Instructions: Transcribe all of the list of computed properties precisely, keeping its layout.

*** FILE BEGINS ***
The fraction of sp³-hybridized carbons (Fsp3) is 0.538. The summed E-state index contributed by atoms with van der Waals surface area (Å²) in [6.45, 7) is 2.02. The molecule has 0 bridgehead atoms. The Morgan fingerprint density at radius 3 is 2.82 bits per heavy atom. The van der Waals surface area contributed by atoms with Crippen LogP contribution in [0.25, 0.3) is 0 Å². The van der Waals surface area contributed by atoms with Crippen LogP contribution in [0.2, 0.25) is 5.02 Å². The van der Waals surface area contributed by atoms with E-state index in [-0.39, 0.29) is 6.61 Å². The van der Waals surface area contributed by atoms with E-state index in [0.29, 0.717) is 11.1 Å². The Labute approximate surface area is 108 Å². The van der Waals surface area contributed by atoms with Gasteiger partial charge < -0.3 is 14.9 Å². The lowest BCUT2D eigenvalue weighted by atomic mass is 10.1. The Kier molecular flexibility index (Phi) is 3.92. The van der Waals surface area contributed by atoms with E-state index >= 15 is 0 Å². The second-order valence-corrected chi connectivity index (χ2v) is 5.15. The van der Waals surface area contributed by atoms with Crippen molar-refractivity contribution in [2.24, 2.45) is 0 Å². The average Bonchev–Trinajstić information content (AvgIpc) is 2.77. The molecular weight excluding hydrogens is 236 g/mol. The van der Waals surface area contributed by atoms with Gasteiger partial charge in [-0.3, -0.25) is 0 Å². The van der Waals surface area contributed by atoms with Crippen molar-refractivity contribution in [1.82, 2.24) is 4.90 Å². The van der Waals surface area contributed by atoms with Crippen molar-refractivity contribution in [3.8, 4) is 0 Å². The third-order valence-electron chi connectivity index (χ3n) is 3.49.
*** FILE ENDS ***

The fraction of sp³-hybridized carbons (Fsp3) is 0.538. The summed E-state index contributed by atoms with van der Waals surface area (Å²) in [6.45, 7) is 2.02. The molecule has 0 bridgehead atoms. The Morgan fingerprint density at radius 3 is 2.82 bits per heavy atom. The van der Waals surface area contributed by atoms with Crippen LogP contribution in [0.25, 0.3) is 0 Å². The van der Waals surface area contributed by atoms with Crippen LogP contribution in [0.2, 0.25) is 5.02 Å². The van der Waals surface area contributed by atoms with E-state index in [-0.39, 0.29) is 6.61 Å². The van der Waals surface area contributed by atoms with E-state index in [0.29, 0.717) is 11.1 Å². The Labute approximate surface area is 108 Å². The van der Waals surface area contributed by atoms with Gasteiger partial charge < -0.3 is 14.9 Å². The lowest BCUT2D eigenvalue weighted by atomic mass is 10.1. The Kier molecular flexibility index (Phi) is 3.92. The van der Waals surface area contributed by atoms with E-state index >= 15 is 0 Å². The second-order valence-corrected chi connectivity index (χ2v) is 5.15. The van der Waals surface area contributed by atoms with Crippen molar-refractivity contribution in [2.24, 2.45) is 0 Å². The average Bonchev–Trinajstić information content (AvgIpc) is 2.77. The molecular weight excluding hydrogens is 236 g/mol. The van der Waals surface area contributed by atoms with Gasteiger partial charge in [-0.3, -0.25) is 0 Å². The van der Waals surface area contributed by atoms with Crippen molar-refractivity contribution in [1.82, 2.24) is 4.90 Å². The van der Waals surface area contributed by atoms with Crippen molar-refractivity contribution in [3.8, 4) is 0 Å². The third-order valence-electron chi connectivity index (χ3n) is 3.49.